C# IDE: New Features for Whidbey

I’m sitting in a large conference room watching my manager, Scott Wiltamuth, do a
presentation about the new features in the C# IDE. The highlights are:

  1. Expansions, which are user-written “code templates” which are triggered through the
    standard CTRL-Space syntax. They are somewhat like a Cut/Paste, except that you can
    define fields in the text that can be replaced, and the IDE will highlight as you
    step through them.
  2. Code formatting. Formatting is always a religous
    , and previous versions of C# didn’t give you very much freedom in following
    your own formatting beliefs. In Whidbey, we’ve developed an approach with much finer-grained
    control on how you code is formatted. There are 80-some different settings that you
    can set to control exactly how your code is formatting
  3. Refactoring. VC# in Whidbey contains support for some commonly-used refactorings.
    One of our goals WRT refactorings is to be able to make the refactorings that we do
    very trustworthy. In other words, to make sure that they work every time. To do that,
    we’ve hooked in to the C# compiler, so that refactoring can use the “gold standard”
    information about the code when doing refactorings.
  4. Debug visualizers. Visualizers are C# forms that the debugger uses to display values.
    If you’ve ever tried to figure out what’s going on in a hashtable or a dataset, you
    know that the current model isn’t great. With visualizers, you can use a custom viewer
    on top of the data.
  5. New build system (ie msbuild). Think of something like Nant.

Comments (7)

  1. Nice. Even with all the momentous other PDC announcements, those are five practical items that are each totally lovable and super-practical in their own right–if the framework was locked at 1.1, these would have me reasonably excited.

  2. Jason Allen says:

    Very nice, can’t wait to try this stuff out. Does the version of Whidbey released at PDC support all these features? Does it include C# 2.0?

  3. Eric Gunnerson says:


    The PDC bits do support these features, with the caveat that they all show up in "work in progress" form. The UI, exact language syntax, minor details about the features will possibly change between now and the final version.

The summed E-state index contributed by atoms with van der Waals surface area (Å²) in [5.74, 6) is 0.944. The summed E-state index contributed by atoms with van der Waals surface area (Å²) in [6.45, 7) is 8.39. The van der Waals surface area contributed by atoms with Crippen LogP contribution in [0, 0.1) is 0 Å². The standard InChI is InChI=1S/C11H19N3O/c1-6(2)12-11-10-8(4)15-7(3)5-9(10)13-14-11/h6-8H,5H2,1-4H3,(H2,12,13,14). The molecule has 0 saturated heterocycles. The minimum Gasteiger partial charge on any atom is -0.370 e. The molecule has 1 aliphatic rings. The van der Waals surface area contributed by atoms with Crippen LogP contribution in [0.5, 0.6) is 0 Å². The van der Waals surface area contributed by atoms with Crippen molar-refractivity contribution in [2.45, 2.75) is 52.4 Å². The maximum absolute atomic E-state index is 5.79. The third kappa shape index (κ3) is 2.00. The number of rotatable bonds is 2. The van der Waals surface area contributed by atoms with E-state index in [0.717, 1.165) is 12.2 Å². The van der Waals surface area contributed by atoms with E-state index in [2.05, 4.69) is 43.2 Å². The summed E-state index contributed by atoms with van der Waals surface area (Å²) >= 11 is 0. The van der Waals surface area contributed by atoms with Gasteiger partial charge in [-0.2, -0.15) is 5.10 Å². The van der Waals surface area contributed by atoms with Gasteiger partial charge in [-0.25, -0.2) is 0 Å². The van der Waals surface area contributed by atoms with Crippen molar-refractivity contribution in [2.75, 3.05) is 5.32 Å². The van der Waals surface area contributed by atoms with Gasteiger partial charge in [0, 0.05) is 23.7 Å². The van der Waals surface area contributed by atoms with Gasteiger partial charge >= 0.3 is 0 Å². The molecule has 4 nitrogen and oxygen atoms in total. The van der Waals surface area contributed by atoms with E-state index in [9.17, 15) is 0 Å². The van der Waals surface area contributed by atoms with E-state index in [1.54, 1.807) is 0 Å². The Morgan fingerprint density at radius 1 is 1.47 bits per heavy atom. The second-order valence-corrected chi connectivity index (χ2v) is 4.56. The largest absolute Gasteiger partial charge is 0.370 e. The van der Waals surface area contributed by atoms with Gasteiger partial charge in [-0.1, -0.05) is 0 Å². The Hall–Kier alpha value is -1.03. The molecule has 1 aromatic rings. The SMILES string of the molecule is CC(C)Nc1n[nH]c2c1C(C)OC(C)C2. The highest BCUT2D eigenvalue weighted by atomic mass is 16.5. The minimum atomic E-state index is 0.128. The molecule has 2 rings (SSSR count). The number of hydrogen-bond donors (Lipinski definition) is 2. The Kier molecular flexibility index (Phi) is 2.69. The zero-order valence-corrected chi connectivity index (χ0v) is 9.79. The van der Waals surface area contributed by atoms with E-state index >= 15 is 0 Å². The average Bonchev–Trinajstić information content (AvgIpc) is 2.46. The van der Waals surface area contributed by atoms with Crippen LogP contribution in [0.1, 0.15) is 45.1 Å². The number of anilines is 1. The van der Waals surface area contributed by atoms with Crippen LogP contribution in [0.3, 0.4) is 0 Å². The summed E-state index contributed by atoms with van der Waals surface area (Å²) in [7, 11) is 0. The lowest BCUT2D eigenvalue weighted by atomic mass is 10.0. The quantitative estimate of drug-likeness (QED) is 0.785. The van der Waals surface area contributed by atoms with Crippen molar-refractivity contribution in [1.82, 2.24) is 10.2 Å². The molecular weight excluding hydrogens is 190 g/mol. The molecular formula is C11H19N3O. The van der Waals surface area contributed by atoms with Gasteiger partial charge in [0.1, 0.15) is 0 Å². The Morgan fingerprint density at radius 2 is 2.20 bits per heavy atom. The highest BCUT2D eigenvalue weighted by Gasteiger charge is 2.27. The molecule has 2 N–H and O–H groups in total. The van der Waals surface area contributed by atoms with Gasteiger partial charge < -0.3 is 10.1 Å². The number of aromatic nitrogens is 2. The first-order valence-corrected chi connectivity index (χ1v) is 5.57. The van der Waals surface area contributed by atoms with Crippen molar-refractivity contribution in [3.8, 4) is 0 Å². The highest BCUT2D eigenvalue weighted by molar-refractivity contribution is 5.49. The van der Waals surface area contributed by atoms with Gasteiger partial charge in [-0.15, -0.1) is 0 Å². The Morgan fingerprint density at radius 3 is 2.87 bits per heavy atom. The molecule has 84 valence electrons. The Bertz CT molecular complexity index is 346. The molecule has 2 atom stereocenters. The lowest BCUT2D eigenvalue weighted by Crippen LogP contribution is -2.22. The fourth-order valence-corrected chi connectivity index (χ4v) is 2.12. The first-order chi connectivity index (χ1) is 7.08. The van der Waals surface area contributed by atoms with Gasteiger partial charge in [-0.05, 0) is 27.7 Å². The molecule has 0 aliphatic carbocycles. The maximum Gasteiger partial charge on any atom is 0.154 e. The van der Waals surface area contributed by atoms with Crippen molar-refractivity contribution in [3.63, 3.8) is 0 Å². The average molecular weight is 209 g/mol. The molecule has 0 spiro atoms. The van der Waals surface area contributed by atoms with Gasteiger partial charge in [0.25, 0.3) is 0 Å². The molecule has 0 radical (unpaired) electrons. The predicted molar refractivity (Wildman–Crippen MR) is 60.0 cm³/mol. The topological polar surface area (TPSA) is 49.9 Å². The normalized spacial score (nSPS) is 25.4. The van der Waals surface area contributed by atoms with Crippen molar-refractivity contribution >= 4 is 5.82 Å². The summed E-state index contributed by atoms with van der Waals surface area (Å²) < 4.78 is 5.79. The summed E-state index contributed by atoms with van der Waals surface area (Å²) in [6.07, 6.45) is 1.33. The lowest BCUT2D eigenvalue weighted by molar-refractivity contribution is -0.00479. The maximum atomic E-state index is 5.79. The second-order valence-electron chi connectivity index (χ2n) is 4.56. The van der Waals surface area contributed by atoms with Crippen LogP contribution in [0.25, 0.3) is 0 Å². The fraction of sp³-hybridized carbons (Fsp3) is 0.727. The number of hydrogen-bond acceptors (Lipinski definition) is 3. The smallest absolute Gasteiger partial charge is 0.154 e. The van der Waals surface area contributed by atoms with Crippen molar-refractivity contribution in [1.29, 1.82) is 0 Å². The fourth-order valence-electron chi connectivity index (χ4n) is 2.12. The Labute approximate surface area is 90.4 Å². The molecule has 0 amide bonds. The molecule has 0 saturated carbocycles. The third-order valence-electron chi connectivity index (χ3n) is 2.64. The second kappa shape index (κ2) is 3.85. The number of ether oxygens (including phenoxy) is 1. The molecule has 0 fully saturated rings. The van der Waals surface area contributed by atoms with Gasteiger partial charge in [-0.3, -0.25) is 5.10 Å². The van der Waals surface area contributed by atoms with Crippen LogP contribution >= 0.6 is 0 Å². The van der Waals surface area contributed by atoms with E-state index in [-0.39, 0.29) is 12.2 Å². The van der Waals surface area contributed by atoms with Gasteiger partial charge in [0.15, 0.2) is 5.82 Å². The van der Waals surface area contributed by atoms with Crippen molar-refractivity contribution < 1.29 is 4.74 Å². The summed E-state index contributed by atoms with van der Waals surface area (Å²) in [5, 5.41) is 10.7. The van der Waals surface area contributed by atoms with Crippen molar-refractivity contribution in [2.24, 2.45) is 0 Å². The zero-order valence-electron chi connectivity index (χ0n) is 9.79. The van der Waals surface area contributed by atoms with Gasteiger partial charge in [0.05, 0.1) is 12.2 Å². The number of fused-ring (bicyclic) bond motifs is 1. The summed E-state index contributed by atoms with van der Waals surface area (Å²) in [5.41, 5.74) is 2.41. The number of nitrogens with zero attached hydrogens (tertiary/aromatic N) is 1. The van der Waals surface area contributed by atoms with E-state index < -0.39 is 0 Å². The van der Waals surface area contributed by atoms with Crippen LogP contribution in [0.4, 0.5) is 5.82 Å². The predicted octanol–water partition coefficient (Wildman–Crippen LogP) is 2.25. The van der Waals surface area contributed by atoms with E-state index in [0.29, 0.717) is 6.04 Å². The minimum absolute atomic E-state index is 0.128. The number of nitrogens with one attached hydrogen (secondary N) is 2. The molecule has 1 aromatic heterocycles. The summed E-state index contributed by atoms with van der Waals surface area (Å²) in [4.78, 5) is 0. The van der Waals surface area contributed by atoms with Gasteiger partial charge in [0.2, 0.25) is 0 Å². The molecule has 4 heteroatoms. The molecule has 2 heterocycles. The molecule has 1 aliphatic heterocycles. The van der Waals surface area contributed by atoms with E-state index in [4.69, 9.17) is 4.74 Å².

Or, to put it another way, we’re still working on this puppy.

  4. Sean Malloy says:

    I’m really looking forward to the refactoring capabilities, but my question is, will there be some sort of framework to extend/implement new refactorings?

    I’m relieved to hear the QA going into the refactorings that we will get, but I just want more of them! :)

  5. Ayende says:

    What I really wants to see in C# is something like this:
    … code …
    catch( ExceptionA, ExceptionB, ExceptionC: Exception e)
    .. handle exceptions …

    The idea is that in one catch statement you can handle number of exceptions.
    The condition is that all the exceptions will’ve a common base (either exception or something higher up in the tree).
    For instance, I could do this:
    TextReader s = File.OpenText("ayende.txt",FileMode.Open);
    int i = int.Parse(s.ReadLine());
    catch(FileNotFoundException, AccessDeniedException : IOException e)
    Console.WriteLine("Can’t use file, reason: " + e.Message);
    catch(UnderFlowException, OverFlowException: ArithmaticException e)
    Console.WriteLine("Can’t parse the file, bad data. Reason: " + e.Message);


    It would save having to write a different catch statement for a set of related exceptions.

  6. Timothy D. Chase says:

    Hope you don’t mind, but I’ll post a couple of comments. In this one, for anyone who is really interested in the new features which will be appearing in C# 2.0 (e.g., generics), you may want to check out "The C# Programming Language" by Anders Hejlsberg, Scott Wiltamuth, and Peter Golde. Clearly a great deal of thought has been put into the development of this language.

  7. Timothy D. Chase says:

    I would be interested if anyone has read the article at:


    entitled: Does Microsoft Understand Refactoring?

    The basic idea behind the article is that the essence of refactoring is to improve the performance of code (e.g., speed) and/or its structure without actually affecting the behavior of that code, however, according to the author, the refactoring methods listed for Whidbey will necessarily affect the behavior of code (which would mean that they could break applications which use such code), and therefore isn’t true refactoring.

    My question is this for anyone familiar with Whidbey:

    Are the methods which will be made available under the name of "refactoring" true refactorings?

    Thanx from an otherwise avid fan of C# and DotNet.